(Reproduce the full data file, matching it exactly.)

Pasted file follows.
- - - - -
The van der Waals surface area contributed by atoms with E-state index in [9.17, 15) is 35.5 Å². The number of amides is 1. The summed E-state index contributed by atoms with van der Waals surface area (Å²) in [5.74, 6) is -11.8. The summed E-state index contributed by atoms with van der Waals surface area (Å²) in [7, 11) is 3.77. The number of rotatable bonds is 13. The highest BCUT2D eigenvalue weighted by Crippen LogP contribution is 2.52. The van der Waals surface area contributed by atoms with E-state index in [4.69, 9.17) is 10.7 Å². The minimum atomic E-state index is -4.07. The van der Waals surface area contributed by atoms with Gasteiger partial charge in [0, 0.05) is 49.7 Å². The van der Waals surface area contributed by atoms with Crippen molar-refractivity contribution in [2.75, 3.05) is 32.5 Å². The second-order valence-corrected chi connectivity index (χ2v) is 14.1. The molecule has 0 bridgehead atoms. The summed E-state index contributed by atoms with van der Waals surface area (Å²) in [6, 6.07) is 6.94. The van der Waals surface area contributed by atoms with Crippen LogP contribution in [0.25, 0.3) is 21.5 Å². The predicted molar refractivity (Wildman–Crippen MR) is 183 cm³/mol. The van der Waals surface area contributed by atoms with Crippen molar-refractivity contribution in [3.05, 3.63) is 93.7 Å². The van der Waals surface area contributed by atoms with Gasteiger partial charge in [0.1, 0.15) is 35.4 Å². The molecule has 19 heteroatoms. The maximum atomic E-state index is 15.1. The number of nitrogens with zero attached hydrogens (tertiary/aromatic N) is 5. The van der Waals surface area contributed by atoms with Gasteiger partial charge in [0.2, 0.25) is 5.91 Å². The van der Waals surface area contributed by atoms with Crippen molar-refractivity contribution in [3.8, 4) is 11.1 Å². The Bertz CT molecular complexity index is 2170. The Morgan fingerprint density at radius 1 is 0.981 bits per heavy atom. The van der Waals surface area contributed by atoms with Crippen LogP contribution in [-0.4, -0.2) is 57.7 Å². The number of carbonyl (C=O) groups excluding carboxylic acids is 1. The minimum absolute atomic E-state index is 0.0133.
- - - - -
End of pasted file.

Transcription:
The van der Waals surface area contributed by atoms with E-state index in [9.17, 15) is 35.5 Å². The number of amides is 1. The summed E-state index contributed by atoms with van der Waals surface area (Å²) in [5.74, 6) is -11.8. The summed E-state index contributed by atoms with van der Waals surface area (Å²) in [7, 11) is 3.77. The number of rotatable bonds is 13. The highest BCUT2D eigenvalue weighted by Crippen LogP contribution is 2.52. The van der Waals surface area contributed by atoms with E-state index in [4.69, 9.17) is 10.7 Å². The minimum atomic E-state index is -4.07. The van der Waals surface area contributed by atoms with Gasteiger partial charge in [0, 0.05) is 49.7 Å². The van der Waals surface area contributed by atoms with Crippen molar-refractivity contribution in [2.75, 3.05) is 32.5 Å². The second-order valence-corrected chi connectivity index (χ2v) is 14.1. The molecule has 0 bridgehead atoms. The summed E-state index contributed by atoms with van der Waals surface area (Å²) in [6, 6.07) is 6.94. The van der Waals surface area contributed by atoms with Crippen LogP contribution in [0.25, 0.3) is 21.5 Å². The predicted molar refractivity (Wildman–Crippen MR) is 183 cm³/mol. The van der Waals surface area contributed by atoms with Crippen molar-refractivity contribution in [3.05, 3.63) is 93.7 Å². The van der Waals surface area contributed by atoms with Gasteiger partial charge in [0.1, 0.15) is 35.4 Å². The molecule has 19 heteroatoms. The maximum atomic E-state index is 15.1. The number of nitrogens with zero attached hydrogens (tertiary/aromatic N) is 5. The van der Waals surface area contributed by atoms with Gasteiger partial charge in [0.2, 0.25) is 5.91 Å². The van der Waals surface area contributed by atoms with Crippen molar-refractivity contribution in [3.8, 4) is 11.1 Å². The Bertz CT molecular complexity index is 2170. The Morgan fingerprint density at radius 1 is 0.981 bits per heavy atom. The van der Waals surface area contributed by atoms with Crippen LogP contribution in [-0.4, -0.2) is 57.7 Å². The number of carbonyl (C=O) groups excluding carboxylic acids is 1. The minimum absolute atomic E-state index is 0.0133.